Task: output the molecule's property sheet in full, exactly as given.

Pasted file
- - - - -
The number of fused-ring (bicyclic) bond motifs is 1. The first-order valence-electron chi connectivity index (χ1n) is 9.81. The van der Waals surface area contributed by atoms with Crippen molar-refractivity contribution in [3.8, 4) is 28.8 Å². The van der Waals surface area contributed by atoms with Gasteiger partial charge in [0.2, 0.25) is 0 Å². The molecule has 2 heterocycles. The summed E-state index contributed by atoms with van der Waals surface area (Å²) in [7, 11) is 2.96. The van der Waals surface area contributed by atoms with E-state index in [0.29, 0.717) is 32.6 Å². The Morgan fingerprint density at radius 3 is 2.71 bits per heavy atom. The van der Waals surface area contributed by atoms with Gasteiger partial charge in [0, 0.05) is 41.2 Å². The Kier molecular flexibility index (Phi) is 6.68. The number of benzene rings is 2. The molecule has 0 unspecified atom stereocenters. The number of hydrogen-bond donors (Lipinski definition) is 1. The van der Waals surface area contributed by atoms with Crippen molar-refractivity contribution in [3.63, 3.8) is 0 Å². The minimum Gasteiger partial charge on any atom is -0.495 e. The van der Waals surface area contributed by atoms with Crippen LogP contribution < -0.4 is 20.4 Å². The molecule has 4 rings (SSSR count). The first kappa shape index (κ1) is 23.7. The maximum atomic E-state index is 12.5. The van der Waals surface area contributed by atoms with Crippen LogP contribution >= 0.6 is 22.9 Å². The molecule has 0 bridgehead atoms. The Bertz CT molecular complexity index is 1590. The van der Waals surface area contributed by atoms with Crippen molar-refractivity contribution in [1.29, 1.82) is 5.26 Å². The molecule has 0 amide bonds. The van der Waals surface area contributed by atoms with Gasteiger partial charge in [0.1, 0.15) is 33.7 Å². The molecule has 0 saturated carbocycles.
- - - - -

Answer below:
The number of fused-ring (bicyclic) bond motifs is 1. The first-order valence-electron chi connectivity index (χ1n) is 9.81. The van der Waals surface area contributed by atoms with Crippen molar-refractivity contribution in [3.8, 4) is 28.8 Å². The van der Waals surface area contributed by atoms with Gasteiger partial charge in [0.2, 0.25) is 0 Å². The molecule has 2 heterocycles. The summed E-state index contributed by atoms with van der Waals surface area (Å²) in [7, 11) is 2.96. The van der Waals surface area contributed by atoms with E-state index in [0.29, 0.717) is 32.6 Å². The Morgan fingerprint density at radius 3 is 2.71 bits per heavy atom. The van der Waals surface area contributed by atoms with Gasteiger partial charge in [0, 0.05) is 41.2 Å². The Kier molecular flexibility index (Phi) is 6.68. The number of benzene rings is 2. The molecule has 0 unspecified atom stereocenters. The number of hydrogen-bond donors (Lipinski definition) is 1. The van der Waals surface area contributed by atoms with Crippen molar-refractivity contribution in [3.63, 3.8) is 0 Å². The minimum Gasteiger partial charge on any atom is -0.495 e. The van der Waals surface area contributed by atoms with Crippen LogP contribution < -0.4 is 20.4 Å². The molecule has 4 rings (SSSR count). The first kappa shape index (κ1) is 23.7. The maximum atomic E-state index is 12.5. The van der Waals surface area contributed by atoms with Crippen LogP contribution >= 0.6 is 22.9 Å². The molecule has 0 bridgehead atoms. The Bertz CT molecular complexity index is 1590. The van der Waals surface area contributed by atoms with Crippen molar-refractivity contribution in [1.29, 1.82) is 5.26 Å². The molecule has 0 amide bonds. The van der Waals surface area contributed by atoms with Gasteiger partial charge in [0.1, 0.15) is 33.7 Å². The molecule has 0 saturated carbocycles.